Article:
The Canterbury Tales is one of the best known works in English literature, created by the father of English literature himself, Geoffrey Chaucer.
The Canterbury Tales is a collection of stories told by pilgrims on their route to Canterbury, a shrine in southern England, concerning their life experiences.
It’s vivid depiction of virtue and even sin through the experiences of the pilgrims in this story reflects the enlarging scope of the Middle Ages and culture in general.
The Canterbury Tales consists of 24 stories, each told by numerous spirited characters created by Geoffrey Chaucer. These stories are narrated by essential pillars of medieval society such as a clerk, a knight, a nun, a mancible, and a reeve.
An Excerpt From The Canterbury Tales:
There was a Knight, a most distinguished man,
Who from the day on which he first began
To ride abroad had followed chivalry,
He had done nobly in his sovereign’s war
And ridden into battle, no man more,
As well in Christian as in heathen places
And ever honoured for his noble graces.
The seemingly clever way in which Chaucer poetically describes these qualities of the knight espouses the idea of art, which is the expression of human imagination.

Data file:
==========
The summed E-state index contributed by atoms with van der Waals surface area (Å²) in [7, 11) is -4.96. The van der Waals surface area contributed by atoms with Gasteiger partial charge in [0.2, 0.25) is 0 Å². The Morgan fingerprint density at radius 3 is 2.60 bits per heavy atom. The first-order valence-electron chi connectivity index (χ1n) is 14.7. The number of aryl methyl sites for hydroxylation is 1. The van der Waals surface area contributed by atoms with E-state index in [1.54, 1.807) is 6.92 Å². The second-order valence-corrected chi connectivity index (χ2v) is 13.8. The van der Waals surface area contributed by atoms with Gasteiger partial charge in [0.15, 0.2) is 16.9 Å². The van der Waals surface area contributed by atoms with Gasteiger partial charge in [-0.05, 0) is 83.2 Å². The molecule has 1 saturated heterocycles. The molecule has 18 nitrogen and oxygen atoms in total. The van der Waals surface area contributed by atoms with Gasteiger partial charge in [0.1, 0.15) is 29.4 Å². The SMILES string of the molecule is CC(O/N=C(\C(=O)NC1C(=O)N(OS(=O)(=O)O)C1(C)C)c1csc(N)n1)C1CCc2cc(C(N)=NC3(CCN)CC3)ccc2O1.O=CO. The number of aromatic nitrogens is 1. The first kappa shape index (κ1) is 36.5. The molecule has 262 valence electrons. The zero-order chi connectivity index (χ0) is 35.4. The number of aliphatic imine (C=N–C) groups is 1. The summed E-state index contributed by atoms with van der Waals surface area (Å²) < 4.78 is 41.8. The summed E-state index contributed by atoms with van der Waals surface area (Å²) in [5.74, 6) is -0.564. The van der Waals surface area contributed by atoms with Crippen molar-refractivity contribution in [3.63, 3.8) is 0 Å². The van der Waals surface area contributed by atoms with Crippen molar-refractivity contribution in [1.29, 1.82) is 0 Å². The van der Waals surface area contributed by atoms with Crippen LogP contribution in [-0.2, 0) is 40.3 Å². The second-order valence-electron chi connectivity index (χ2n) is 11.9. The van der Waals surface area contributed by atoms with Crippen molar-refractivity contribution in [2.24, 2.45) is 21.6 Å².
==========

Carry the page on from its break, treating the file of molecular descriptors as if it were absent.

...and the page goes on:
The deft use of vocabulary puts this character in a almost mythical spotlight, where our imagination and our interest is engaged on absorbing the information given to the reader. The reader uses their imagination to picture this knight with the almost-emphasized virtues of the knight that fights under the feudal system while unequivocally answering to the church.
This poetic skill here makes us forget that The Canterbury Tales is a collection of stories where pilgrims tell each other about their lives on the way to Canterbury, a shrine in southern England.
The Satire of the Canterbury Tales
The detailed storytelling is also coupled with clever uses of satire. This satire targets social issues numerous areas of medieval society, especially issues of idiotic and immoral people.
A portly Miller, hardly able to sit on his horse while rambling on about a flighty wife of an ill-tempered old carpenter and the scholar who becomes her lover, was one of the characters in one part of the story.
This scholar and the wife does numerous tricks and misdeeds by faking insanity, exposing their nudity in public, and even staging a biblical flood.
Over the course of the story, the parish clerk is also seemingly smitten with the wife. He is lusting after her so much so, that arrives outside her house every night to sing.
The wife eventually gets so irritated by the clerk’s singing, that she attempts to frighten him with hanging her rear end out of her window for the clerk to kiss. This does not seem to work, as the clerk continues to sing.
There is a twist though, which shows a dynamic development of events in this story in The Canterbury Tales.
The couple attempts to scare off the clerk again. This time, scholar passes gas on the clerk in the same position that the wife was in. Unfortunately for the scholar, the clerk was waiting for this possibility with a red-hot poker to retaliate with.
The boundlessly bawdy tactics in which the author uses to display the consequences of the evils of lust and recklessness creates comical absurdity, which adds value to the satire The Canterbury Tales provide.